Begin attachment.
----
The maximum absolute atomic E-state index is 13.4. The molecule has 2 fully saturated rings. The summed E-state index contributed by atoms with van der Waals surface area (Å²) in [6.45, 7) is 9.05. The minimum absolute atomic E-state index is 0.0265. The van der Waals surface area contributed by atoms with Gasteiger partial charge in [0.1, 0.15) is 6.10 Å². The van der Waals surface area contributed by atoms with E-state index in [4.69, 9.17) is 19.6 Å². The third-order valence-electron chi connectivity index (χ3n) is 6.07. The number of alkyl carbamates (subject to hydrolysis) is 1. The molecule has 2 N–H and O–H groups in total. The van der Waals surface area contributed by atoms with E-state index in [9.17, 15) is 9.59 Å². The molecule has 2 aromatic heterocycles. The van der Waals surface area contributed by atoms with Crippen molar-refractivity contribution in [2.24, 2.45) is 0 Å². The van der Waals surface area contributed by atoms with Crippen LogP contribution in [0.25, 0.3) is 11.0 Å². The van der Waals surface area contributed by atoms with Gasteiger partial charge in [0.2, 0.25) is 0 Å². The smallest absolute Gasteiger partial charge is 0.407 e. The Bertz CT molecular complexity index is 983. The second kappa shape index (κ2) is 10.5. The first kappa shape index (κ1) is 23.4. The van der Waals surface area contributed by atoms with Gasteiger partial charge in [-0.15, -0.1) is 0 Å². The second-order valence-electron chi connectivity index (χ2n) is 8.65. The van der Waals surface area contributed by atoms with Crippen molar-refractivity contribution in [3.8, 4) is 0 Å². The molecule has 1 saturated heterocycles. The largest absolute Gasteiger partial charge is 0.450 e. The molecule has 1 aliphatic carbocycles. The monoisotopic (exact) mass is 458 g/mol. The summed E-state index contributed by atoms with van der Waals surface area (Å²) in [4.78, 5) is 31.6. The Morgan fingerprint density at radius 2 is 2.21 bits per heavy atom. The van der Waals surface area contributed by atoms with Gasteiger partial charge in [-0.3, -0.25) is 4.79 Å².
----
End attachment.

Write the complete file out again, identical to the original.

The maximum absolute atomic E-state index is 13.4. The molecule has 2 fully saturated rings. The summed E-state index contributed by atoms with van der Waals surface area (Å²) in [6.45, 7) is 9.05. The minimum absolute atomic E-state index is 0.0265. The van der Waals surface area contributed by atoms with Gasteiger partial charge in [0.1, 0.15) is 6.10 Å². The van der Waals surface area contributed by atoms with E-state index in [4.69, 9.17) is 19.6 Å². The third-order valence-electron chi connectivity index (χ3n) is 6.07. The number of alkyl carbamates (subject to hydrolysis) is 1. The molecule has 2 N–H and O–H groups in total. The van der Waals surface area contributed by atoms with E-state index in [9.17, 15) is 9.59 Å². The molecule has 2 aromatic heterocycles. The van der Waals surface area contributed by atoms with Crippen molar-refractivity contribution in [2.24, 2.45) is 0 Å². The van der Waals surface area contributed by atoms with Crippen LogP contribution in [0.25, 0.3) is 11.0 Å². The van der Waals surface area contributed by atoms with Gasteiger partial charge in [0.2, 0.25) is 0 Å². The smallest absolute Gasteiger partial charge is 0.407 e. The Bertz CT molecular complexity index is 983. The second kappa shape index (κ2) is 10.5. The first kappa shape index (κ1) is 23.4. The van der Waals surface area contributed by atoms with Gasteiger partial charge in [-0.15, -0.1) is 0 Å². The second-order valence-electron chi connectivity index (χ2n) is 8.65. The van der Waals surface area contributed by atoms with Crippen molar-refractivity contribution in [3.8, 4) is 0 Å². The molecule has 1 saturated heterocycles. The largest absolute Gasteiger partial charge is 0.450 e. The molecule has 1 aliphatic carbocycles. The monoisotopic (exact) mass is 458 g/mol. The summed E-state index contributed by atoms with van der Waals surface area (Å²) in [4.78, 5) is 31.6. The Morgan fingerprint density at radius 2 is 2.21 bits per heavy atom. The van der Waals surface area contributed by atoms with Gasteiger partial charge in [-0.3, -0.25) is 4.79 Å².